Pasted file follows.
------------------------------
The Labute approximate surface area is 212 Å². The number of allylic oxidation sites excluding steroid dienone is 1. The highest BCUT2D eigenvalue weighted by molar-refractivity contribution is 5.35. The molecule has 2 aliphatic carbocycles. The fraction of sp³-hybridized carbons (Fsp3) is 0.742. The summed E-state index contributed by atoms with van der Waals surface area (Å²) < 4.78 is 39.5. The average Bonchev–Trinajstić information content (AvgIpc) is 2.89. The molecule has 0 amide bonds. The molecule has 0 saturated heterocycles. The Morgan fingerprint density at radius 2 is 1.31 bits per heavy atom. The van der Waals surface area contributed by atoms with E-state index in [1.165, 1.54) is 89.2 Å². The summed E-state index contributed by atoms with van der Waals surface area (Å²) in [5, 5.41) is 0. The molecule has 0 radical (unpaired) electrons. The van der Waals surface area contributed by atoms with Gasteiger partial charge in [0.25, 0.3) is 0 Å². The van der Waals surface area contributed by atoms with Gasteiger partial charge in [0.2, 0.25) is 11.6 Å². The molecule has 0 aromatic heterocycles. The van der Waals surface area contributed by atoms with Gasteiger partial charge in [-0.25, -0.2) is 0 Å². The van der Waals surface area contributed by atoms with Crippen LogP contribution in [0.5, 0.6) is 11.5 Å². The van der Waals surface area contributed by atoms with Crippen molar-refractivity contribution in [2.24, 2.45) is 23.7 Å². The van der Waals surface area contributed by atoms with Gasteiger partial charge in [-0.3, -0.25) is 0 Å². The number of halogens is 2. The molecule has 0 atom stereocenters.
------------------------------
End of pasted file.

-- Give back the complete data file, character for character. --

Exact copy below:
The Labute approximate surface area is 212 Å². The number of allylic oxidation sites excluding steroid dienone is 1. The highest BCUT2D eigenvalue weighted by molar-refractivity contribution is 5.35. The molecule has 2 aliphatic carbocycles. The fraction of sp³-hybridized carbons (Fsp3) is 0.742. The summed E-state index contributed by atoms with van der Waals surface area (Å²) < 4.78 is 39.5. The average Bonchev–Trinajstić information content (AvgIpc) is 2.89. The molecule has 0 amide bonds. The molecule has 0 saturated heterocycles. The Morgan fingerprint density at radius 2 is 1.31 bits per heavy atom. The van der Waals surface area contributed by atoms with E-state index in [1.165, 1.54) is 89.2 Å². The summed E-state index contributed by atoms with van der Waals surface area (Å²) in [5, 5.41) is 0. The molecule has 0 radical (unpaired) electrons. The van der Waals surface area contributed by atoms with Gasteiger partial charge in [0.25, 0.3) is 0 Å². The van der Waals surface area contributed by atoms with Gasteiger partial charge in [0.2, 0.25) is 11.6 Å². The molecule has 0 aromatic heterocycles. The van der Waals surface area contributed by atoms with Gasteiger partial charge in [-0.25, -0.2) is 0 Å². The van der Waals surface area contributed by atoms with Crippen LogP contribution in [0.5, 0.6) is 11.5 Å². The van der Waals surface area contributed by atoms with Crippen molar-refractivity contribution in [2.24, 2.45) is 23.7 Å². The van der Waals surface area contributed by atoms with Gasteiger partial charge in [-0.3, -0.25) is 0 Å². The number of halogens is 2. The molecule has 0 atom stereocenters.